abstract = "T cell exhaustion develops under conditions of antigenpersistence caused by infection with various chronic pathogens, such as human immunodeficiency virus (HIV) and mycobacterium tuberculosis (TB), or by the development of cancer. T cell exhaustion is characterized by stepwise and progressive loss of T cell function, which is probably the main reason for the failed immunological control of chronic pathogens and cancers. Recent observations have detailed some of the intrinsic and extrinsic factors that influence the severity of T cell exhaustion. Duration and magnitude of antigenic activation of T cells might be associated with up-regulation of inhibitory receptors, which is a major intrinsic factor of T cell exhaustion. Extrinsic factors might include the production of suppressive cytokines, T cell priming by either non-professional antigenpresenting cells (APCs) or tolerogenic dendritic cells (DCs), and alteration of regulatory T (Treg) cells. Further investigation of the cellular and molecular processes behind the development of T cell exhaustion can reveal therapeutic targets and strategies for the treatment of chronic infections and cancers. Here, we report the properties and the mechanisms of T cell exhaustion in a chronic environment.",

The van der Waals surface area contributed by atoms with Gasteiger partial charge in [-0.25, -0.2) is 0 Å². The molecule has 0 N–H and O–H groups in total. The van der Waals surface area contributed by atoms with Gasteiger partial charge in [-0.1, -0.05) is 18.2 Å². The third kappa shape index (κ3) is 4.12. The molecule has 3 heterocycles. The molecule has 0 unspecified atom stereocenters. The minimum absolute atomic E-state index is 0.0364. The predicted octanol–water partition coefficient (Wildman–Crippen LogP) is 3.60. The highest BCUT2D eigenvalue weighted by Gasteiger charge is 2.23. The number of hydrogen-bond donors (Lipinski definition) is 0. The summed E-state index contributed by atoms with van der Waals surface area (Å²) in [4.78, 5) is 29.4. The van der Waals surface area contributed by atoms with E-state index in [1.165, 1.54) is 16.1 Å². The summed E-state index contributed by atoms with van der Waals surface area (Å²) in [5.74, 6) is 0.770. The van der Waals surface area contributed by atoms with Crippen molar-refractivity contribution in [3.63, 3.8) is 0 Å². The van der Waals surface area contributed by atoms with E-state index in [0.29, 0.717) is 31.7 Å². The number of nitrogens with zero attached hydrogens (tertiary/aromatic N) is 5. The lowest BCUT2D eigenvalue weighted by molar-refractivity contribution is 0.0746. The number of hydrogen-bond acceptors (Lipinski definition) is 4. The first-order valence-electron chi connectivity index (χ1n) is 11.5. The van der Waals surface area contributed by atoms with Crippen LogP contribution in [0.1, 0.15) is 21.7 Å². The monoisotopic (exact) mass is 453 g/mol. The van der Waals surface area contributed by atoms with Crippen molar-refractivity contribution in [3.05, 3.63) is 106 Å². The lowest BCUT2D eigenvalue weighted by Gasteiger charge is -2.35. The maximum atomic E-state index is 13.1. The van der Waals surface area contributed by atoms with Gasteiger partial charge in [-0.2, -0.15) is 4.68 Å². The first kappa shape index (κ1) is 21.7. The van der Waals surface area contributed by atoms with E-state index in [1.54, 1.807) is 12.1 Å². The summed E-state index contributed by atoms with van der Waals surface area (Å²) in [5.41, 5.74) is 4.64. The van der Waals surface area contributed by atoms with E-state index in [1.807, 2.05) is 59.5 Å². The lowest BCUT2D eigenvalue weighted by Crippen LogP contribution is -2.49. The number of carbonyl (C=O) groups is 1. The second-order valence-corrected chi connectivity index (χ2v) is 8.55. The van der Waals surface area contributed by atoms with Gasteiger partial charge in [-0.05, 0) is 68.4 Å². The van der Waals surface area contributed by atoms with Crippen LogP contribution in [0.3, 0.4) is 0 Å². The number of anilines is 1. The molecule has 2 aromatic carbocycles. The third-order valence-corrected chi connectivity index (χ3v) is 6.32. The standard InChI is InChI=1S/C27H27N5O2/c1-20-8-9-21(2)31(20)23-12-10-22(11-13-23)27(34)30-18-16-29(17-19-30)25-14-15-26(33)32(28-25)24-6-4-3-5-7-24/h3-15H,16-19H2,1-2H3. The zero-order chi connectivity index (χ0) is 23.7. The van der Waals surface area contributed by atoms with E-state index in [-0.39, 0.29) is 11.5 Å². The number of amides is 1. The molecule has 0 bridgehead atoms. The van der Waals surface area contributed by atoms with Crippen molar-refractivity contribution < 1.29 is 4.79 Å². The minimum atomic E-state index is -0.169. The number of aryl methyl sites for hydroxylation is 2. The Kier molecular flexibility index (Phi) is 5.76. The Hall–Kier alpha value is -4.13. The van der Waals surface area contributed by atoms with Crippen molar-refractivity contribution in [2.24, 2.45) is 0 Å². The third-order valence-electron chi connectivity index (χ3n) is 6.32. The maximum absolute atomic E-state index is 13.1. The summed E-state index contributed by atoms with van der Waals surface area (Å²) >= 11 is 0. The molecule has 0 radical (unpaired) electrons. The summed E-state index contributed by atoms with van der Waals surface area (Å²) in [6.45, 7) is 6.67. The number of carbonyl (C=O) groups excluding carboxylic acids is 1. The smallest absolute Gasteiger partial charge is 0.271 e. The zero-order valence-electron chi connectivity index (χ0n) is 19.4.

author = "Jin, {Hyun Tak} and Jeong, {Yun Hee} and Park, {Hyo Jin} and Ha, {Sang Jun}",
year = "2011",
month = "4",
day = "1",
doi = "10.5483/BMBRep.2011.44.4.217",
language = "English",
volume = "44",
pages = "217--231",
journal = "BMB Reports",
issn = "1976-6696",
publisher = "The Biochemical Society of the Republic of Korea",
number = "4",

}

Mechanism of T cell exhaustion in a chronic environment. / Jin, Hyun Tak; Jeong, Yun Hee; Park, Hyo Jin; Ha, Sang Jun.

In: BMB reports, Vol. 44, No. 4, 01.04.2011, p. 217-231.

Research output: Contribution to journalReview article

TY - JOUR

T1 - Mechanism of T cell exhaustion in a chronic environment

AU - Jin, Hyun Tak

AU - Jeong, Yun Hee

AU - Park, Hyo Jin

AU - Ha, Sang Jun

PY - 2011/4/1

Y1 - 2011/4/1